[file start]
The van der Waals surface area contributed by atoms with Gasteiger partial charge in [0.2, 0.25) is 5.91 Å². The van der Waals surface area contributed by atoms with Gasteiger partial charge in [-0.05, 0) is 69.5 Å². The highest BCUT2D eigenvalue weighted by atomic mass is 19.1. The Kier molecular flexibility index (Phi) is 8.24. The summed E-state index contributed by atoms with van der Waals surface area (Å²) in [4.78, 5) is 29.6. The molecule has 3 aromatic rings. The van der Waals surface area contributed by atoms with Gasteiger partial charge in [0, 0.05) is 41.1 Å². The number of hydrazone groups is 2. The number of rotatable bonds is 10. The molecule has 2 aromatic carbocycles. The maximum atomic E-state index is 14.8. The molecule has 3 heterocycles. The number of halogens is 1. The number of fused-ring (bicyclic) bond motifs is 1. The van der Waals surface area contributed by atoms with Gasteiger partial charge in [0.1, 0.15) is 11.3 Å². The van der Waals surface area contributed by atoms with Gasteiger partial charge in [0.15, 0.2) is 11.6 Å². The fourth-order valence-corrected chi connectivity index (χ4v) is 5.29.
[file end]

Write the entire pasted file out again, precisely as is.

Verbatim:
The van der Waals surface area contributed by atoms with Gasteiger partial charge in [0.2, 0.25) is 5.91 Å². The van der Waals surface area contributed by atoms with Gasteiger partial charge in [-0.05, 0) is 69.5 Å². The highest BCUT2D eigenvalue weighted by atomic mass is 19.1. The Kier molecular flexibility index (Phi) is 8.24. The summed E-state index contributed by atoms with van der Waals surface area (Å²) in [4.78, 5) is 29.6. The molecule has 3 aromatic rings. The van der Waals surface area contributed by atoms with Gasteiger partial charge in [0, 0.05) is 41.1 Å². The number of hydrazone groups is 2. The number of rotatable bonds is 10. The molecule has 2 aromatic carbocycles. The maximum atomic E-state index is 14.8. The molecule has 3 heterocycles. The number of halogens is 1. The number of fused-ring (bicyclic) bond motifs is 1. The van der Waals surface area contributed by atoms with Gasteiger partial charge in [0.1, 0.15) is 11.3 Å². The van der Waals surface area contributed by atoms with Gasteiger partial charge in [0.15, 0.2) is 11.6 Å². The fourth-order valence-corrected chi connectivity index (χ4v) is 5.29.